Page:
NCA’s injury-prevention and rehab wing to be shifted here in June

Cricketers with suspect bowling actions may not have to travel all the way to the University of Western Australia to undergo corrective measures for suspect bowling actions.

The ICC is on the brink of signing an agreement with the Sports Medicine Centre of the Sri Ramachandra Medical Sciences (SRMC) hospital here. A team from the ICC will visit the sprawling 1.6 lakh square feet, state-of-the-art facility here in the second week on June.

While Australia will remain an alternative, bowlers from the sub-continent and other Asian countries, are likely find it more convenient to travel to Chennai. Bowlers from some other nations such as South Africa, who breach the 15-degree flexion rule, might also prefer to journey to the Rs.45 crore centre here as well.

SRMC has already signed an MoU with the University of Cape Town to benefit from the latest technology. From the third week of June, the injury prevention and rehabilitation wing of the National Cricket Academy will be shifted here.

For Prof. S. Arumugam, Head of Department, Arthroscopy and Sports Medicine, SRMC, the completion of the project was the culmination of a dream.

“We always wanted to come up with a centre like this for sports. Right now there is more focus on cricket since it is the most popular sport in the country but the facility has features that could be used by sportsmen from other sports as well,” he said to The Hindu on Friday.

Sandile Sibeko from Cape Town is the high-performance manager.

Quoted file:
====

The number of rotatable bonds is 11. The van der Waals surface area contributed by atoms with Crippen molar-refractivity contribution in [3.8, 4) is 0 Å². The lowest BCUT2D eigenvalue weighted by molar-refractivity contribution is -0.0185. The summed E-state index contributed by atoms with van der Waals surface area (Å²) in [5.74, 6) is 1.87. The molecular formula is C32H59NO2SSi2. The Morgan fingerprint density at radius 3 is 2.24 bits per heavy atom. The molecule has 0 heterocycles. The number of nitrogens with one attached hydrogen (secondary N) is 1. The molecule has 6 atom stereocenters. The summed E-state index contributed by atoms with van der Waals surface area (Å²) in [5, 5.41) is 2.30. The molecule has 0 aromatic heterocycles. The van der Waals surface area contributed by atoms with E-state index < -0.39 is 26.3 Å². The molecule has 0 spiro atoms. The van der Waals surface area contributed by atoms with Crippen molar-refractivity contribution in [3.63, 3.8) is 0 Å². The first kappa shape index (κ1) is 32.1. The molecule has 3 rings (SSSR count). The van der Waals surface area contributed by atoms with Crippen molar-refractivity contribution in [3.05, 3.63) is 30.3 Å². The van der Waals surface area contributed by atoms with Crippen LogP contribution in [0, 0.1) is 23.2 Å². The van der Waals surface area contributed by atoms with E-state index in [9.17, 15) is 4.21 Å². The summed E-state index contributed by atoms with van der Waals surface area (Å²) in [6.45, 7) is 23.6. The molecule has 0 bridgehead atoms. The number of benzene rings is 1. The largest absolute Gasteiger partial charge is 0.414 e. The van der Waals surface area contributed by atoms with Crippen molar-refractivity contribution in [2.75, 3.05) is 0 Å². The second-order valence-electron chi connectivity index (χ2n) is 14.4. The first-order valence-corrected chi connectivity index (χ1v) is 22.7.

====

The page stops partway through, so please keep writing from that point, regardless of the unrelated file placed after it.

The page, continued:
The ambience drips cricket, with images of legendary cricketers from Gary Sobers to Ian Botham, from Sunil Gavaskar to Sachin Tendulkar and from Erapalli Prasanna to Shane Warne.

Former India junior and Kerala Ranji cricketer J. K. Mahendra, who has done up the place, will shortly come up with a cricket museum in the five-floor complex.

The bio-mechanics wing is the obvious highlight. Here a bowler’s action is assessed from every angle with a combination of retro-reflective sensors on the cricketer’s body, 3-D cameras with infra-red capability; the combination breaks the images of the body into different segments and feeds them into a computer. The Force Plate in the area the bowler delivers from measures the pressure exerted. The technology comes in handy for injury prevention and rehabilitation too.

The building bears the BCCI logo, and there is a separate gym is dedicated to cricketers. There are also high-altitude chambers where the athlete can simulate the reduced oxygen levels prevailing at higher altitudes, isokinetic machines that shows muscle deficit, treadmills with VO2 analysers that display lung capacity and gauges anaerobic threshold.

Around the high-performance gym, there is a 200m indoor track, with material imported from Germany. A hydro-therapy pool is also available for the athletes.

Come June, and this centre will be buzzing with activity.

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